I’ve been in a long, unpleasant ‘discussion’ with sex industry advocates on Laura Agustin’s blog here. In the original post she compares a homeless child (she uses the terms ‘child’ and ‘teenager’ interchangeably, and repeatedly refused to give a lower age limit on how old she thinks it is acceptable for a child to be prostituted) engaging in survival prostitution with a child’s sexuality, and says that anyone who is against child prostitution is a prude who is against the sexuality of children and teenagers (and babies and toddlers as well).
The issue of young people on the street who have a home somewhere they don’t want to live in – runaways – is always charged because of a widespread refusal to accept that everyone has a sexuality – babies, toddlers, children, teenagers, old people.
This comment is particularly odd, as the rest of the post is talking about shelters that help homeless children and teenagers avoid survival prostitution.
Agustin has barely taken part in the comment thread, instead leaving it to some sex industry advocate thugs to argue for her (and if you decide to read through the comments, be aware that one of the men is particularly violent and abusive in his language).
The comments on Agustin’s blog are not moderated, except for hot-links, and when I first left my latest comments, 10 days ago, they appeared on the thread (I saved the page as a pdf for reference, so I am not simply mis-remembering), but now, they are ‘in moderation’ (see below).
I’m not arrogant enough to think that anything I’ve said could have got to Agustin (like all the women who make it their life’s work to keep other women in prostitution, she displays a high level of callousness), so I don’t know why she’s suddenly decided to censor my comments.
This is my comment in full (I left another short comment further up thread, that is now ‘in moderation’ too).
In one of your posts about the Irish Anarchist Bookfair (lauraagustin.com/i-am-not-michael-oleary-and-other-meditations-on-public-performance) your response to a criticism of your attitude to capitalism implied you prefer: “Practical, pragmatic arguments about the here and now.”
Dealing with the here and now means dealing with states, laws and law enforcement. Practically every group that wants to bring about meaningful changes, whether that’s stopping deforestation in the Amazon, banning pesticides that kill off honeybees, or closing tax loop-holes, uses the law, and, inevitably, law enforcement.
But according to you, anyone who tries to use the law to get justice with regards to sexual violence against women and children (and men too for that matter) is ‘crying to daddy’ – everyone else can use the law, but we alone must hobble ourselves by not doing so.
And that’s some really nice trivialisation of sexual violence there; any raped woman who wants justice is a baby crying over a broken toy.
But actually that attitude fits in perfectly with your neo-liberal worldview, where human beings are reduced to economic units, and all human interactions are economic transactions, and economic transactions are always rational, selfish and good. Under such a worldview, a ‘prude’ is anyone who attaches any emotional value to sex, and all sex is good, even the ‘sex’ of a homeless thirteen-year-old engaging in survival prostitution. Under such a worldview, rape can’t be a big deal, it’s just theft, just ‘unrecompensated sex work’.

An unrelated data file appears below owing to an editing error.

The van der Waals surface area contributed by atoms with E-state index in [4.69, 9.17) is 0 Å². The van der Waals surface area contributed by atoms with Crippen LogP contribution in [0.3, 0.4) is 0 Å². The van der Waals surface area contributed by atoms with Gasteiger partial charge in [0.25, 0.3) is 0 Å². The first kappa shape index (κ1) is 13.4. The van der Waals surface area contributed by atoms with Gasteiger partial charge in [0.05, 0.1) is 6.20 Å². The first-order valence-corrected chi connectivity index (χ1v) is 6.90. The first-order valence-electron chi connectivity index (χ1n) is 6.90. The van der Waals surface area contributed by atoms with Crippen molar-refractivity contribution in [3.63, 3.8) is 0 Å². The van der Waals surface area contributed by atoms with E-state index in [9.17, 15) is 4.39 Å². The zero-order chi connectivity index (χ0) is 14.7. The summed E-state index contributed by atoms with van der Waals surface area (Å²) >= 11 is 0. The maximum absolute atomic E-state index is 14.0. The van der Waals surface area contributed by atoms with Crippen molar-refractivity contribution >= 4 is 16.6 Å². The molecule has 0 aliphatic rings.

You try to ‘sex up’ your work, by calling yourself ‘the naked anthropologist’ and aligning yourself with so-called ‘sex positives’, but it’s hard to come across as ‘sexy’ when your worldview allows for no emotional elements at all.
Tell me, what does the sexuality of a baby or a toddler look like to you when you view all human interactions as economic transactions?
“So a sex worker who is raped by a client in Sweden or Scotland will likely be told that what she did was illegal – prostitution – and to shut up and go home, in spite of the law’s supposed orientation to protecting women.”
This is getting kind of sad and desperate on your part; maybe the police in your part of the world are 100% corrupt 100% of the time, and can just make up the law as they go along and no one can do anything about it, but in western Europe, we manage a little bit better than total corruption. I’m not saying it’s perfect by any means, but we manage a little bit better than 100% corruption 100% of the time.
It’s also rather patronising to ‘sex workers’. Maybe a prostituted child or a woman trafficked from abroad wouldn’t know what the law was, but an adult citizen of a country operating the Nordic Model (where the prostitute her or himself is decriminalised) would know what the law was.
“This is what I find to be the most ludicrous point of Ploddies’ position and that of other radfems: they don’t look at what cops actually DO with these laws they want to enact. This is a particularly grevious error for people who claim to understand that the state is a tool of the patriarchy.”
We know very well, that’s why we spend a lot of time, as activists, and as professionals in the legal system, trying to get the police to investigate rape and domestic violence and stalking properly, to treat victims properly, to get the courts to try cases properly, and to counter the cultural myths and biases that can affect juries.
“And feminists? They are essentially destroying the concept of consent when it comes to sex and women’s bodies.”
That line only works if you think acquiescence is the same as consent, and that it’s only coercion if there’s a knife to someone’s throat.
“Radfems, my ass. Liberal, middleclass, white kids with daddy issues is more like it.”
‘Issues’? That’s really funny coming from a guy who thinks only 0.01% of sex is enjoyable, even for men, and that that’s ok and normal!
From Agustin’s blog today:
From my saved pdf of the blog post: